I guess by drop off, you mean less 59 / 66 HMs and 2:05 / 2:20 marathons. My guess has been that some depth is due to doping but others can run that fast clean.
Anyway, it looks like it's a PED. VOX has a good explainer on it and cites to studies showing improved endurance. I can't paste the study from my phone. It seems like more than aspirin. I think a lot of people just did not know about this because it's not sold in US or Western Europe.
I am pretty surprised by this. I don't recall any rumors about its benefits. Yet a bunch of athletes are on it and Boone here knew. Plus, it sounds like officials acknowledged that some Ethiopians tested positive for other PEDs.
Hermens quotes were interesting too.
Not my performance standard but "This drug finally banned!"'s. He says it will be interesting if we see a drop off in performance -- I guess it's also interesting if we don't.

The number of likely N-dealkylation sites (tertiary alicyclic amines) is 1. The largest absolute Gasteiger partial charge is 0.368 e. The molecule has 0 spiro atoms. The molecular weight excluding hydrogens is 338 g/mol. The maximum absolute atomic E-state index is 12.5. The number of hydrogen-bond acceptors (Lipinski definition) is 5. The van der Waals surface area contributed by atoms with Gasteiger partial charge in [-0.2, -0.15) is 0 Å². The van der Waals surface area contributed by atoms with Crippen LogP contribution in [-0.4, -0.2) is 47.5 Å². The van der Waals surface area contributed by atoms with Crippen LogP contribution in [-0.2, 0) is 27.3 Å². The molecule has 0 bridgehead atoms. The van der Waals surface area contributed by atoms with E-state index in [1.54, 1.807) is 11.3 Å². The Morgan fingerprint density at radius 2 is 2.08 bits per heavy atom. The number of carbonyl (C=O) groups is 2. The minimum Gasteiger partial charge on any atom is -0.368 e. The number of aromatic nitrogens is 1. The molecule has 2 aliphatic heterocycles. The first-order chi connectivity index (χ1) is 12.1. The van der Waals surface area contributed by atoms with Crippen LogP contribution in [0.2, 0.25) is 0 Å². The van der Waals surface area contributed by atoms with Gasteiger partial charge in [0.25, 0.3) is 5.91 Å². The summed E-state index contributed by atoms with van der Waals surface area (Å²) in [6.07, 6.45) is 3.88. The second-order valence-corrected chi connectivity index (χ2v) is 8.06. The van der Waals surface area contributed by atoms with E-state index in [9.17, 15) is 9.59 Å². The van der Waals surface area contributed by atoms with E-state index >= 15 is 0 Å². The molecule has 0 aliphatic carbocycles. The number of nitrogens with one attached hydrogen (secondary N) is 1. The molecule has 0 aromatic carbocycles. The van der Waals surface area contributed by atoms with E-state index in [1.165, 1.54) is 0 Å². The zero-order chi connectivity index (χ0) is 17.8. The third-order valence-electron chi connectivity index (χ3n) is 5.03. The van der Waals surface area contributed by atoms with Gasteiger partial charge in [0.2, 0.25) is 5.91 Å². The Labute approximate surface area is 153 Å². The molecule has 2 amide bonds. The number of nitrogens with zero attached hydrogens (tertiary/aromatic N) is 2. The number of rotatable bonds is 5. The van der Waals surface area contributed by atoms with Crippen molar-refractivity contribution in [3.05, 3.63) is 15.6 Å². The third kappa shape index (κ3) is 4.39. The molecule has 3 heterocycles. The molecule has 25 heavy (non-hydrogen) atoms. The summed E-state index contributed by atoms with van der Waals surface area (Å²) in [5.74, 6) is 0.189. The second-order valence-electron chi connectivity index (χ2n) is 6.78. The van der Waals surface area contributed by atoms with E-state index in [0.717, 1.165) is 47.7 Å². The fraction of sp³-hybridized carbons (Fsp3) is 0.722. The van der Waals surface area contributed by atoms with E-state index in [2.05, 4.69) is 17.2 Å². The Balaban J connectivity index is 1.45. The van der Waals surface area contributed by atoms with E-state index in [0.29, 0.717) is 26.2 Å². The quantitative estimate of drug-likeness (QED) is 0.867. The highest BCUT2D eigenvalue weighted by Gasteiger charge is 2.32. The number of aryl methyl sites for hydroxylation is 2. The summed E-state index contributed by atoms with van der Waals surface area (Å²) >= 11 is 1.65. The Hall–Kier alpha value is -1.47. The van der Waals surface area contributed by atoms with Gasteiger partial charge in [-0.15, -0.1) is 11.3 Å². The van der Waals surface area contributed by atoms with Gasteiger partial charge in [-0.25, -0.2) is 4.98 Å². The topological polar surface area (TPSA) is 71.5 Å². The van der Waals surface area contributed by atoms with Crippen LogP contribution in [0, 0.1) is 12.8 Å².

I'm not trying to be contrarian (at least not now). So far, I'm only asking questions about a drug I never heard of and any known connection to performance. As I said, WADA's reasons were that athletes were using it. (They rejected thyroid medicine and L-carnitine despite the same reasoning.) Clerk gave an informative response. I saw Jake Shelley's post about which kind of athletes take it.
Looks like there is a legitimate medical use in Eastern Europe and Russia. And that many athletes also take it, like they would take aspirin.
Why wouldn't athletes be able to get a TUE? Not in the US of course, but in Eastern Europe?
Bring back the 660 wrote:
I guess that is fair but no one is getting a TUE for this. I would like to hear a plausible reason for being on the drug but I guess it's nice to be contrarian.
Your standard of not improving performance should be clarified. I guess you are saying if Aregawi returns to being a world champ or a 3:56 runner, then no improvement. Or if the 2:04 Ethiopians runner another one, then no impact.